Growing in the outskirt of Kathmandu valley, I could sense throughout my childhood that my parents tried to inculcate in me the idea of the importance of land and how owning a piece in the right place means lifelong security. After years, I came to realise those were tough times for this country. The Maoist insurgency had heightened, and there was a tendency among people to move towards safer places in terms of economy and physical security. Obviously, Kathmandu was perhaps the best place for both.
The tendency of accumulation of land and assets had thus increased in and around the valley. The values that my parents tried to inculcate in me must have originated out of their fear that the ‘outsiders’ would potentially outsmart the kanthes (natives of the outskirts of the Kathmandu valley) and after years, they would potentially buy a lot that people living here had owned at that time.
To this day, the fear, which was also shared by other kanthes alike, still permeates the kanth region (the outskirts of the valley). A lot of people in my neighbourhood sold the ancestral property that they had. Some did it quite earlier following the end of the war while some held to it a little longer. The market reached new heights after the 2015 earthquake and a lot of them sold their land during the same time. The earthquake created a similar scenario as that of the Maoist war where people had developed ambitions to move to the valley and have a decent place for residence “in the valley” for an easier life. The money that property holders got by selling was poured into the renovation and construction of houses for themselves. The pieces of land which were sold at about Rs 50,000 per aana (342.25 square feet) in the late 2000s are again on sale, but at a rate of Rs 1.3-1.5 million per anna. The sellers today regret the deal that they made earlier while those who still hold their piece calculate the value of their assets and the numbers are usually in seven, eight or even nine figures.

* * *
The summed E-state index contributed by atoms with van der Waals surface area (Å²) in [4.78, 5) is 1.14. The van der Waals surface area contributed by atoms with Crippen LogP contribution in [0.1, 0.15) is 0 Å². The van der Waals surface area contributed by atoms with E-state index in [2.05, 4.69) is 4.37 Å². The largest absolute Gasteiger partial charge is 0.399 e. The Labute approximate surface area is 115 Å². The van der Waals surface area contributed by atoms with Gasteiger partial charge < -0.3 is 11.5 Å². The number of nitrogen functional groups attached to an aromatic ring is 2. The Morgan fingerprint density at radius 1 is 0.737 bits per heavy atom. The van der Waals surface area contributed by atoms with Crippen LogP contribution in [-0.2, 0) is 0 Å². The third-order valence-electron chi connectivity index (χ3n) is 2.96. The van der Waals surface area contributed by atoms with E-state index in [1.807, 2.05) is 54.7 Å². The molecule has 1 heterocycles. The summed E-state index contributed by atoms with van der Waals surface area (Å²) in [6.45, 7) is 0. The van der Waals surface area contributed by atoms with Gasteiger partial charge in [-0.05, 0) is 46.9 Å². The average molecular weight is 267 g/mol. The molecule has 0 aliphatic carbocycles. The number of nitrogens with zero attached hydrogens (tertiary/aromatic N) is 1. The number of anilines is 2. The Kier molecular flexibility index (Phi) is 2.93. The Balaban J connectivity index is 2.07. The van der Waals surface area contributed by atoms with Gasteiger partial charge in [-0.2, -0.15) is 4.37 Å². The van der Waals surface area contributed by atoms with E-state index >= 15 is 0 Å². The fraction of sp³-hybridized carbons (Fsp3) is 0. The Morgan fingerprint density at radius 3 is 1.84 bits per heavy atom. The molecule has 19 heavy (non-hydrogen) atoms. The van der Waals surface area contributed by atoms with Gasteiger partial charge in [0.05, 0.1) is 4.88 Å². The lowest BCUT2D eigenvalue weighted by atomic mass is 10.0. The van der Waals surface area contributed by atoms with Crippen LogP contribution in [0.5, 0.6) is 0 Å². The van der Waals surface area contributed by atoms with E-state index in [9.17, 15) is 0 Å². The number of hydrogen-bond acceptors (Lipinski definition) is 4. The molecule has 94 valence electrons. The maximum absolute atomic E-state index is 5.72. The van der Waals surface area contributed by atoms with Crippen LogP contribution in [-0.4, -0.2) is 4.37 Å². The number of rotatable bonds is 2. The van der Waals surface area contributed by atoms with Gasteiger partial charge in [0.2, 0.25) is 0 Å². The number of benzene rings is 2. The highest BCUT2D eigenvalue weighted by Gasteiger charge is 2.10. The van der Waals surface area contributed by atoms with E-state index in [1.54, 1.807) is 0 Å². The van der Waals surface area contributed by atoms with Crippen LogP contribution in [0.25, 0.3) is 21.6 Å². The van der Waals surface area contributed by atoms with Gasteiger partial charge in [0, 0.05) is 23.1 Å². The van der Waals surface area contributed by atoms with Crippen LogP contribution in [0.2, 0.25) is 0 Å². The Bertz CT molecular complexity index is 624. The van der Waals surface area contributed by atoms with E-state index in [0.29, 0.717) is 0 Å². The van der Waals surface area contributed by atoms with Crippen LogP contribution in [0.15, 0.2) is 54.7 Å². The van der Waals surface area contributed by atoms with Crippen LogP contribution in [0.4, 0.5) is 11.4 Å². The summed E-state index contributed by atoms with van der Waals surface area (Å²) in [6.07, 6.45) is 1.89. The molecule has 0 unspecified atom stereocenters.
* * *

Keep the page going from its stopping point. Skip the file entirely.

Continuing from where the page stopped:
So, how did the price skyrocket and what next for the Nepali real estate sector?
Reasons of the rise
For years, the remittance money which had been going into the hands of the general public has been poured into the sectors like consumption and real estate. Economists often express the national worry that had remittance flowed into the productive sector, the national economy would have been better. But, that has not been the case. Due to the increase in money in hands of the general public and with no other lucrative area of investment, the real estate sector received the money.
The increase in the number of players increased demands, soaring the prices.
A large chunk of bribe and graft money has been hoarded into the real estate sector. When ministers or any public office holders show their property once a year, most of the properties on the list are lands. The land has been the best place to launder the money since a huge amount can be banked in it, but during registration, only a fraction of that is shown at the Land Registration Office. If the further investment is made on that land after buying, it can launder another huge chunk of bribe.